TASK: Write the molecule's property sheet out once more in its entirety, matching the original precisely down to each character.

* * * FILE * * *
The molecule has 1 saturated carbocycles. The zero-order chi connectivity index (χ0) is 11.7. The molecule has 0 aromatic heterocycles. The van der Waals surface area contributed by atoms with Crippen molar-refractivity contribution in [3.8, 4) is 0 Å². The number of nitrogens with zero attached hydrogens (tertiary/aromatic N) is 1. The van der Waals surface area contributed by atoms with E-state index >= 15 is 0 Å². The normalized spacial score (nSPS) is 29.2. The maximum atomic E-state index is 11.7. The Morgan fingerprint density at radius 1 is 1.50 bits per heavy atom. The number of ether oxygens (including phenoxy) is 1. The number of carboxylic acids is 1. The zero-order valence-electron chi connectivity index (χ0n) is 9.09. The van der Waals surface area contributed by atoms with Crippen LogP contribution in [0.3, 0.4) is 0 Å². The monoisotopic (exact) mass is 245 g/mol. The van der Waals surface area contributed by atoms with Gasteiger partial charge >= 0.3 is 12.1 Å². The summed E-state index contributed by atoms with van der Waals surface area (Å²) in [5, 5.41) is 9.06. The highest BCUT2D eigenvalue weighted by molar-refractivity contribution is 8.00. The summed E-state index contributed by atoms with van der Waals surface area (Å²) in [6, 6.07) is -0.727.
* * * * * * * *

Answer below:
The molecule has 1 saturated carbocycles. The zero-order chi connectivity index (χ0) is 11.7. The molecule has 0 aromatic heterocycles. The van der Waals surface area contributed by atoms with Crippen molar-refractivity contribution in [3.8, 4) is 0 Å². The number of nitrogens with zero attached hydrogens (tertiary/aromatic N) is 1. The van der Waals surface area contributed by atoms with E-state index >= 15 is 0 Å². The normalized spacial score (nSPS) is 29.2. The maximum atomic E-state index is 11.7. The Morgan fingerprint density at radius 1 is 1.50 bits per heavy atom. The number of ether oxygens (including phenoxy) is 1. The number of carboxylic acids is 1. The zero-order valence-electron chi connectivity index (χ0n) is 9.09. The van der Waals surface area contributed by atoms with Crippen LogP contribution in [0.3, 0.4) is 0 Å². The monoisotopic (exact) mass is 245 g/mol. The van der Waals surface area contributed by atoms with Gasteiger partial charge >= 0.3 is 12.1 Å². The summed E-state index contributed by atoms with van der Waals surface area (Å²) in [5, 5.41) is 9.06. The highest BCUT2D eigenvalue weighted by molar-refractivity contribution is 8.00. The summed E-state index contributed by atoms with van der Waals surface area (Å²) in [6, 6.07) is -0.727.